Guys don't really make new friends after about 25. It's just weird and the application process is very extensive. I moved from New York to LA, so in that respect I made some more friends out here. But now those friends are getting married too. Eventually it will just dwindle down and dwindle down and it will just be me sitting by myself at the bar.

Does that worry you at all?
Like I said in the book I do want to get married some day. So it's not an anti-marriage treatise. A few years from now, hopefully it will be me. As for now, I'm more than content.

3) And when that day comes, do you think your act and writing will change?
I should hope so. I don't know why everybody always asks me that. When I was in college, I wrote about being college. When I wasn't in college I wrote about life after college. If I ever get married, I'll write about being married. People still ask me, 'Do you still write about college?' My response to that is 'Do you realize I'm 30?' Five years ago I didn't know anyone who was married, now I'm writing a fucking book about it.

4) Was it difficult to walk away from a job on Wall Street to go into comedy?
No. I tell people it was an educated risk because I had already written my first book. I left Wall Street when my first book was about to come out so I didn't take a blind leap. I didn't know the book was going to be as successful as it was though.

Would I ever go back to working a cubicle? Absolutely not. Mostly because I don't like shitting in office bathrooms.

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5) In the introduction of the book, you admit that you have spent your "entire adult life talking with, partying with and trying to sleep with" your fans. Many of the comedians I've interviewed have said that most comedy groupies are nerdy guys.Why is it different for you?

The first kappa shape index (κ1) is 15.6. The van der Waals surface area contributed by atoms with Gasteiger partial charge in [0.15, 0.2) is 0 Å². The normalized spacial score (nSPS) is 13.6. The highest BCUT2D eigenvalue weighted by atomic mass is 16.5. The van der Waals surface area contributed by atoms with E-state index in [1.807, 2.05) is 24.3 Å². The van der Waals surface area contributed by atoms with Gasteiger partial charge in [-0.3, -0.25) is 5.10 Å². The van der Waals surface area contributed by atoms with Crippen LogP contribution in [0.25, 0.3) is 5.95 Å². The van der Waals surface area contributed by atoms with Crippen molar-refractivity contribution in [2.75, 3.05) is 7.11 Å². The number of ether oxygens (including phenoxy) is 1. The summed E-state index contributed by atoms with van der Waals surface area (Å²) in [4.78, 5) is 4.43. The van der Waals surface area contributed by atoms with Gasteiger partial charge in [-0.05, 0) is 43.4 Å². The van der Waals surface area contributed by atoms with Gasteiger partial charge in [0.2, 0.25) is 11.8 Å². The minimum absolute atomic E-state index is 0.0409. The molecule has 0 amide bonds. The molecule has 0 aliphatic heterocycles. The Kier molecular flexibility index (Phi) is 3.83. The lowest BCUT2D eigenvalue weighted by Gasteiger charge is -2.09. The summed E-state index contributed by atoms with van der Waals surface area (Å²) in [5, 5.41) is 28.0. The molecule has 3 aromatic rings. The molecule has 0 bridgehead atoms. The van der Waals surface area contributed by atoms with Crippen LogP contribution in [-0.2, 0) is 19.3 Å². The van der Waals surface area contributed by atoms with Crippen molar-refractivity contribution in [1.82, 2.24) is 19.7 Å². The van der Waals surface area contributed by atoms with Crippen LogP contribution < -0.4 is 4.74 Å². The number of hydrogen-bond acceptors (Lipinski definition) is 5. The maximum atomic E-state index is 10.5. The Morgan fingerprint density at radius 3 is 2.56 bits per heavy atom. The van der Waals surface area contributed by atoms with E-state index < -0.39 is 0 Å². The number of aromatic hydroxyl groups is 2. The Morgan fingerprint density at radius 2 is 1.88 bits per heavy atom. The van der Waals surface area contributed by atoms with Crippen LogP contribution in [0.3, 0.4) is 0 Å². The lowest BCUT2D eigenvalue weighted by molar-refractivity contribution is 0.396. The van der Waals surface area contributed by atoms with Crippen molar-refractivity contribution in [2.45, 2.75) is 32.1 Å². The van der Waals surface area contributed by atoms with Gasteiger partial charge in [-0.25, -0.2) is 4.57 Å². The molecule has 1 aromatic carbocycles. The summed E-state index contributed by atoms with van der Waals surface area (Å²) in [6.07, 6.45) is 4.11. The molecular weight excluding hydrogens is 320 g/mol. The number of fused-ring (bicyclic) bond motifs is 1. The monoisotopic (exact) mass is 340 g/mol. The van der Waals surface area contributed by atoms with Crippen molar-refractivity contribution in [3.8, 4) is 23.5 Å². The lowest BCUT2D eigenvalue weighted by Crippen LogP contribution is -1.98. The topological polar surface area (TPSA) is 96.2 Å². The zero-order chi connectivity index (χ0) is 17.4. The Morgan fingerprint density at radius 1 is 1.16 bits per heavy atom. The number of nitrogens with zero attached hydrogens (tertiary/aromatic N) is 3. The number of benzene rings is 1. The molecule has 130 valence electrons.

My comedy groupies are hot chicks. I don't know who those comics are. My stand-up shows are 65-70% women. They know that I love white wifebeaters, that's the like the signal of the Karo fans - the ladies wearing the wifebeaters. That's how they indicate themselves.

6) How has social networking helped your game?
Someone asked me the other day, 'Where do guys your age meet girls?' I said 'Two places: Bars and Facebook.' Where else am I going to go? The fucking library?

Something I mentioned in my stand-up was I always wished that girls had CitySearch reviews. You meet a girl, you can look her up on CitySearch and check out her reviews. And fucking shit, that's what Facebook is. It actually came true. You can go on and see what she does, see where she's from, check out her relationship status. It's just more information in my arsenal.

7) What are some of your favorite bars in LA for meeting the ladies?
The bars here are few and far between. That's one of my complaints in my book. I like Winston's. I like The Belmont, Coco de Ville, Crown Bar, El Guapo Cantina is pretty good. Of course, the amount of bars I've been to in LA in 2009 is probably equal to the number of bars I can go to in one night in New York.

Aaron Karo's book, I'm Having More Fun Than You is available now. Additionally, this fall Karo will embark on a comedy tour headlining clubs across the country including The Improv in Hollywood November 6-7. Tickets are on sale now.